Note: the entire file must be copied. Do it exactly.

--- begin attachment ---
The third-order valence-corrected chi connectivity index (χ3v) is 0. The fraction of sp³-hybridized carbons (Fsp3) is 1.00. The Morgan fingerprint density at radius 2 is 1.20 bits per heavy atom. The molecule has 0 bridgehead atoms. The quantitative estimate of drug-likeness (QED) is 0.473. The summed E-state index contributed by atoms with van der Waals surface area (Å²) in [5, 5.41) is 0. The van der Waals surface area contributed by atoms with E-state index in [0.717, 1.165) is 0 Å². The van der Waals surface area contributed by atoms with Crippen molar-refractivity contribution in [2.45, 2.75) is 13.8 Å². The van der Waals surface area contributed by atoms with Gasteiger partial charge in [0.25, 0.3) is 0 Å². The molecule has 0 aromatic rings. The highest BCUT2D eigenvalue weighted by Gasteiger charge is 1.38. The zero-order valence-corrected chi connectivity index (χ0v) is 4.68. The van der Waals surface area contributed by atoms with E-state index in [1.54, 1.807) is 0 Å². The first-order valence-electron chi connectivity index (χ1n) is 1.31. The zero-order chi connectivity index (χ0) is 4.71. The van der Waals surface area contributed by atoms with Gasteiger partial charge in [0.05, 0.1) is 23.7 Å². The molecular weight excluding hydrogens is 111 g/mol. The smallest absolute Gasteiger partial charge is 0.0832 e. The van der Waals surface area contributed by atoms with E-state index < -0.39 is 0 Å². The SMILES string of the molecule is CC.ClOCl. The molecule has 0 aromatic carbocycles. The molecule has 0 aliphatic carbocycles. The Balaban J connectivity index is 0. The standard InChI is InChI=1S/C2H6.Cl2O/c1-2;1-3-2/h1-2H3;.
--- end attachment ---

The third-order valence-corrected chi connectivity index (χ3v) is 0. The fraction of sp³-hybridized carbons (Fsp3) is 1.00. The Morgan fingerprint density at radius 2 is 1.20 bits per heavy atom. The molecule has 0 bridgehead atoms. The quantitative estimate of drug-likeness (QED) is 0.473. The summed E-state index contributed by atoms with van der Waals surface area (Å²) in [5, 5.41) is 0. The van der Waals surface area contributed by atoms with E-state index in [0.717, 1.165) is 0 Å². The van der Waals surface area contributed by atoms with Crippen molar-refractivity contribution in [2.45, 2.75) is 13.8 Å². The van der Waals surface area contributed by atoms with Gasteiger partial charge in [0.25, 0.3) is 0 Å². The molecule has 0 aromatic rings. The highest BCUT2D eigenvalue weighted by Gasteiger charge is 1.38. The zero-order valence-corrected chi connectivity index (χ0v) is 4.68. The van der Waals surface area contributed by atoms with E-state index in [1.54, 1.807) is 0 Å². The first-order valence-electron chi connectivity index (χ1n) is 1.31. The zero-order chi connectivity index (χ0) is 4.71. The van der Waals surface area contributed by atoms with Gasteiger partial charge in [0.05, 0.1) is 23.7 Å². The molecular weight excluding hydrogens is 111 g/mol. The smallest absolute Gasteiger partial charge is 0.0832 e. The van der Waals surface area contributed by atoms with E-state index < -0.39 is 0 Å². The SMILES string of the molecule is CC.ClOCl. The molecule has 0 aromatic carbocycles. The molecule has 0 aliphatic carbocycles. The Balaban J connectivity index is 0. The standard InChI is InChI=1S/C2H6.Cl2O/c1-2;1-3-2/h1-2H3;.